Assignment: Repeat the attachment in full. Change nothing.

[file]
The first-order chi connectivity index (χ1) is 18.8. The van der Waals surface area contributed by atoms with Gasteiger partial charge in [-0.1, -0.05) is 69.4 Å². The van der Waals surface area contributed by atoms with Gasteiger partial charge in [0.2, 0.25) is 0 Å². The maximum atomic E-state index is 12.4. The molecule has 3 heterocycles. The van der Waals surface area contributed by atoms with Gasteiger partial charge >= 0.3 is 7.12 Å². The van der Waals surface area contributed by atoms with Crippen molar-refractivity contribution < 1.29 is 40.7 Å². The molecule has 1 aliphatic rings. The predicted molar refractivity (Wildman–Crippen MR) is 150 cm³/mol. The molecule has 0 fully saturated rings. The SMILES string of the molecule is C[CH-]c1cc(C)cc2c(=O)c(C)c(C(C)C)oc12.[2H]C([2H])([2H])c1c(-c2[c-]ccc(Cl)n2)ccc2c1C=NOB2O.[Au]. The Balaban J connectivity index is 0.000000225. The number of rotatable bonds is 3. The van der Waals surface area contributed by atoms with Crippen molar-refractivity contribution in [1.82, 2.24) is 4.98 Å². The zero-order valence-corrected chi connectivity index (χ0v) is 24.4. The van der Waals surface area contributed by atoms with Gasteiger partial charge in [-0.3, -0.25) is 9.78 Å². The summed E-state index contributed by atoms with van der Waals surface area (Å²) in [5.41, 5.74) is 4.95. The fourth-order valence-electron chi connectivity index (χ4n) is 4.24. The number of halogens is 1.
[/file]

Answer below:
The first-order chi connectivity index (χ1) is 18.8. The van der Waals surface area contributed by atoms with Gasteiger partial charge in [-0.1, -0.05) is 69.4 Å². The van der Waals surface area contributed by atoms with Gasteiger partial charge in [0.2, 0.25) is 0 Å². The maximum atomic E-state index is 12.4. The molecule has 3 heterocycles. The van der Waals surface area contributed by atoms with Gasteiger partial charge >= 0.3 is 7.12 Å². The van der Waals surface area contributed by atoms with Crippen molar-refractivity contribution < 1.29 is 40.7 Å². The molecule has 1 aliphatic rings. The predicted molar refractivity (Wildman–Crippen MR) is 150 cm³/mol. The molecule has 0 fully saturated rings. The SMILES string of the molecule is C[CH-]c1cc(C)cc2c(=O)c(C)c(C(C)C)oc12.[2H]C([2H])([2H])c1c(-c2[c-]ccc(Cl)n2)ccc2c1C=NOB2O.[Au]. The Balaban J connectivity index is 0.000000225. The number of rotatable bonds is 3. The van der Waals surface area contributed by atoms with Crippen molar-refractivity contribution in [1.82, 2.24) is 4.98 Å². The zero-order valence-corrected chi connectivity index (χ0v) is 24.4. The van der Waals surface area contributed by atoms with Gasteiger partial charge in [-0.3, -0.25) is 9.78 Å². The summed E-state index contributed by atoms with van der Waals surface area (Å²) in [5.41, 5.74) is 4.95. The fourth-order valence-electron chi connectivity index (χ4n) is 4.24. The number of halogens is 1.